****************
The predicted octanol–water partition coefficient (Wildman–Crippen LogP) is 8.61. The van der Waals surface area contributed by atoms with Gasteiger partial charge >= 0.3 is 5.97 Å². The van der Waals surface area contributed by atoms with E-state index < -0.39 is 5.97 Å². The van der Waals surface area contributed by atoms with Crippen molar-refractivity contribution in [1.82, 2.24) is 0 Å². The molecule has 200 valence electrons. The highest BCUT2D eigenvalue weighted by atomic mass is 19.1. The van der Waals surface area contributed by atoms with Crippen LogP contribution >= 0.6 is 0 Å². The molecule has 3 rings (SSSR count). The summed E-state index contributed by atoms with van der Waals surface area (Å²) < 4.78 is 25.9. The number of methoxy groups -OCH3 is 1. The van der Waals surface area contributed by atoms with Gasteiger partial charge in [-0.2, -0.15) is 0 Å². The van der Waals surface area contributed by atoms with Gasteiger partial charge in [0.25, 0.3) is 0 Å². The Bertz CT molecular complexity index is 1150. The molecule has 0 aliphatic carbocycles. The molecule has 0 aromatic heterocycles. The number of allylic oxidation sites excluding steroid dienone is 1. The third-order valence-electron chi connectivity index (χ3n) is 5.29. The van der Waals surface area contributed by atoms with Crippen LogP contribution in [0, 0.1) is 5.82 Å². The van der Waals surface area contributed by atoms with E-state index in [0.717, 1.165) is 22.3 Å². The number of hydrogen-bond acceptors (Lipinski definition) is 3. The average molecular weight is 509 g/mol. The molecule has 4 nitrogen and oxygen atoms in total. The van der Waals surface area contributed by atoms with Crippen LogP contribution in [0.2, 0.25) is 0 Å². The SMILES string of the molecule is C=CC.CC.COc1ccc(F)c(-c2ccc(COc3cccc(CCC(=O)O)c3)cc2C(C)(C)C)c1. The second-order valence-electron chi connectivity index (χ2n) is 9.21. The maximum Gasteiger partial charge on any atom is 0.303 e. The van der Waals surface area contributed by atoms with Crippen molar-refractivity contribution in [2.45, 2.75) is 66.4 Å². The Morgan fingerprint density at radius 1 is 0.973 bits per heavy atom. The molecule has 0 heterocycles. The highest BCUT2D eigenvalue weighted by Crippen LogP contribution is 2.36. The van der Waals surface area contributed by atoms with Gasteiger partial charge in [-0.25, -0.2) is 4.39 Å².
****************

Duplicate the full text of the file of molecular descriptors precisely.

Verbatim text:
The predicted octanol–water partition coefficient (Wildman–Crippen LogP) is 8.61. The van der Waals surface area contributed by atoms with Gasteiger partial charge >= 0.3 is 5.97 Å². The van der Waals surface area contributed by atoms with E-state index < -0.39 is 5.97 Å². The van der Waals surface area contributed by atoms with Crippen molar-refractivity contribution in [1.82, 2.24) is 0 Å². The molecule has 200 valence electrons. The highest BCUT2D eigenvalue weighted by atomic mass is 19.1. The van der Waals surface area contributed by atoms with Crippen LogP contribution >= 0.6 is 0 Å². The molecule has 3 rings (SSSR count). The summed E-state index contributed by atoms with van der Waals surface area (Å²) < 4.78 is 25.9. The number of methoxy groups -OCH3 is 1. The van der Waals surface area contributed by atoms with Gasteiger partial charge in [-0.2, -0.15) is 0 Å². The van der Waals surface area contributed by atoms with Gasteiger partial charge in [0.25, 0.3) is 0 Å². The Bertz CT molecular complexity index is 1150. The molecule has 0 aliphatic carbocycles. The molecule has 0 aromatic heterocycles. The number of allylic oxidation sites excluding steroid dienone is 1. The third-order valence-electron chi connectivity index (χ3n) is 5.29. The van der Waals surface area contributed by atoms with Crippen LogP contribution in [0, 0.1) is 5.82 Å². The van der Waals surface area contributed by atoms with E-state index in [0.717, 1.165) is 22.3 Å². The number of hydrogen-bond acceptors (Lipinski definition) is 3. The average molecular weight is 509 g/mol. The molecule has 4 nitrogen and oxygen atoms in total. The van der Waals surface area contributed by atoms with Crippen LogP contribution in [0.2, 0.25) is 0 Å². The SMILES string of the molecule is C=CC.CC.COc1ccc(F)c(-c2ccc(COc3cccc(CCC(=O)O)c3)cc2C(C)(C)C)c1. The second-order valence-electron chi connectivity index (χ2n) is 9.21. The maximum Gasteiger partial charge on any atom is 0.303 e. The van der Waals surface area contributed by atoms with Crippen molar-refractivity contribution in [2.45, 2.75) is 66.4 Å². The Morgan fingerprint density at radius 1 is 0.973 bits per heavy atom. The molecule has 0 heterocycles. The highest BCUT2D eigenvalue weighted by Crippen LogP contribution is 2.36. The van der Waals surface area contributed by atoms with Gasteiger partial charge in [-0.25, -0.2) is 4.39 Å².